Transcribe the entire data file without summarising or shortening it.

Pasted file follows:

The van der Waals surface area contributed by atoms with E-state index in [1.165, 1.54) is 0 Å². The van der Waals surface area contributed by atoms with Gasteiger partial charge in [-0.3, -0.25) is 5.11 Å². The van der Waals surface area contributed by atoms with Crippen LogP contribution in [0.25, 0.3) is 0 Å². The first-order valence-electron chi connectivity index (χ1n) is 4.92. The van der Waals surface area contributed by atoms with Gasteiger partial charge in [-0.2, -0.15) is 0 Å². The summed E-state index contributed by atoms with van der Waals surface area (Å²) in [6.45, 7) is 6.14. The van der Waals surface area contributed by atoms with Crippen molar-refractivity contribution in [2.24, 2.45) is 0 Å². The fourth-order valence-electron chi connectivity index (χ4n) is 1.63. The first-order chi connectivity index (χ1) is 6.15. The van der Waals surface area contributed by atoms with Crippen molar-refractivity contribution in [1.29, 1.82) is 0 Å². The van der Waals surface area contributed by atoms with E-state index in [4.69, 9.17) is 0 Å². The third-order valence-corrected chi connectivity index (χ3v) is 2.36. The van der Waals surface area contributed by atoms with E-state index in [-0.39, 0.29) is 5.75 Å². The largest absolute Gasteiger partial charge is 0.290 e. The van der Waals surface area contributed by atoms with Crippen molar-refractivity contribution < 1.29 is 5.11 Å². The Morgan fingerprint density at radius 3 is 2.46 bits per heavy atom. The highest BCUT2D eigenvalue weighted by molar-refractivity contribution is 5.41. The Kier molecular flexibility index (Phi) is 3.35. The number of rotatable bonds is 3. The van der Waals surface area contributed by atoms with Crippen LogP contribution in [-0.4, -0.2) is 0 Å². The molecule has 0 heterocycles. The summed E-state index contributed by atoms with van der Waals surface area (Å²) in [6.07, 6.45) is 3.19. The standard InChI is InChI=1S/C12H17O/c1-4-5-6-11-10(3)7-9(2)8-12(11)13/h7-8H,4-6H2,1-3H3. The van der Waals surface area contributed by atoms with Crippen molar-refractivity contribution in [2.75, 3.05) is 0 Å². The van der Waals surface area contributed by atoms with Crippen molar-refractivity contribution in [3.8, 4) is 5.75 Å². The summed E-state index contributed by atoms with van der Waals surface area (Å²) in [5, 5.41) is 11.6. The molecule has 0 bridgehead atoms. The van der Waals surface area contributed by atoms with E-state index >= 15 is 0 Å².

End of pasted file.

The van der Waals surface area contributed by atoms with E-state index in [1.165, 1.54) is 0 Å². The van der Waals surface area contributed by atoms with Gasteiger partial charge in [-0.3, -0.25) is 5.11 Å². The van der Waals surface area contributed by atoms with Crippen LogP contribution in [0.25, 0.3) is 0 Å². The first-order valence-electron chi connectivity index (χ1n) is 4.92. The van der Waals surface area contributed by atoms with Gasteiger partial charge in [-0.2, -0.15) is 0 Å². The summed E-state index contributed by atoms with van der Waals surface area (Å²) in [6.45, 7) is 6.14. The van der Waals surface area contributed by atoms with Crippen molar-refractivity contribution in [2.24, 2.45) is 0 Å². The fourth-order valence-electron chi connectivity index (χ4n) is 1.63. The first-order chi connectivity index (χ1) is 6.15. The van der Waals surface area contributed by atoms with Crippen molar-refractivity contribution in [1.29, 1.82) is 0 Å². The van der Waals surface area contributed by atoms with E-state index in [4.69, 9.17) is 0 Å². The third-order valence-corrected chi connectivity index (χ3v) is 2.36. The van der Waals surface area contributed by atoms with E-state index in [-0.39, 0.29) is 5.75 Å². The largest absolute Gasteiger partial charge is 0.290 e. The van der Waals surface area contributed by atoms with Crippen molar-refractivity contribution < 1.29 is 5.11 Å². The Morgan fingerprint density at radius 3 is 2.46 bits per heavy atom. The highest BCUT2D eigenvalue weighted by molar-refractivity contribution is 5.41. The Kier molecular flexibility index (Phi) is 3.35. The number of rotatable bonds is 3. The van der Waals surface area contributed by atoms with Crippen LogP contribution in [-0.4, -0.2) is 0 Å². The molecule has 0 heterocycles. The summed E-state index contributed by atoms with van der Waals surface area (Å²) in [6.07, 6.45) is 3.19. The standard InChI is InChI=1S/C12H17O/c1-4-5-6-11-10(3)7-9(2)8-12(11)13/h7-8H,4-6H2,1-3H3. The van der Waals surface area contributed by atoms with Crippen molar-refractivity contribution in [2.75, 3.05) is 0 Å². The van der Waals surface area contributed by atoms with Crippen molar-refractivity contribution in [3.8, 4) is 5.75 Å². The summed E-state index contributed by atoms with van der Waals surface area (Å²) in [5, 5.41) is 11.6. The molecule has 0 bridgehead atoms. The van der Waals surface area contributed by atoms with E-state index >= 15 is 0 Å².